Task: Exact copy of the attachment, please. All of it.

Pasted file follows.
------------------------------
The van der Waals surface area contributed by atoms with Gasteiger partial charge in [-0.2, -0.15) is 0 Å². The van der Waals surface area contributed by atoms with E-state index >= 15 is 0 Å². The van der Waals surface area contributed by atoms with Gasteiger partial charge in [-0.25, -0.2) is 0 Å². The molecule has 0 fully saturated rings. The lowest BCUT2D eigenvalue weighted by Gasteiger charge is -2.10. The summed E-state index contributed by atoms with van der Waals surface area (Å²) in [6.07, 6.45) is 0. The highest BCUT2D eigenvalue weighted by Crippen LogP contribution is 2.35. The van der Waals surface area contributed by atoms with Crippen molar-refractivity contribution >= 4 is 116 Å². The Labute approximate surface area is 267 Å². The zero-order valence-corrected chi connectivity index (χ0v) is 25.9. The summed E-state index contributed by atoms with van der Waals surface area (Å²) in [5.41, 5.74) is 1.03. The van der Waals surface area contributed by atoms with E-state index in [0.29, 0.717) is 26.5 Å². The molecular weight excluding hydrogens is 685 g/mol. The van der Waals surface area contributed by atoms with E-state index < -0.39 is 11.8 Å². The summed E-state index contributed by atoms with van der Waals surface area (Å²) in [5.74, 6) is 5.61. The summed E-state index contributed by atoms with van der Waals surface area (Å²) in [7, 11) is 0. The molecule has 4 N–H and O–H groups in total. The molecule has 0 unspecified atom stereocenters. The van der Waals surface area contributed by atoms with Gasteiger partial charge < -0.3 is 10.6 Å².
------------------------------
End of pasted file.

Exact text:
The van der Waals surface area contributed by atoms with Gasteiger partial charge in [-0.2, -0.15) is 0 Å². The van der Waals surface area contributed by atoms with E-state index >= 15 is 0 Å². The van der Waals surface area contributed by atoms with Gasteiger partial charge in [-0.25, -0.2) is 0 Å². The molecule has 0 fully saturated rings. The lowest BCUT2D eigenvalue weighted by Gasteiger charge is -2.10. The summed E-state index contributed by atoms with van der Waals surface area (Å²) in [6.07, 6.45) is 0. The highest BCUT2D eigenvalue weighted by Crippen LogP contribution is 2.35. The van der Waals surface area contributed by atoms with Crippen molar-refractivity contribution >= 4 is 116 Å². The Labute approximate surface area is 267 Å². The zero-order valence-corrected chi connectivity index (χ0v) is 25.9. The summed E-state index contributed by atoms with van der Waals surface area (Å²) in [5.41, 5.74) is 1.03. The van der Waals surface area contributed by atoms with E-state index in [0.29, 0.717) is 26.5 Å². The molecular weight excluding hydrogens is 685 g/mol. The van der Waals surface area contributed by atoms with E-state index < -0.39 is 11.8 Å². The summed E-state index contributed by atoms with van der Waals surface area (Å²) in [5.74, 6) is 5.61. The summed E-state index contributed by atoms with van der Waals surface area (Å²) in [7, 11) is 0. The molecule has 4 N–H and O–H groups in total. The molecule has 0 unspecified atom stereocenters. The van der Waals surface area contributed by atoms with Gasteiger partial charge < -0.3 is 10.6 Å².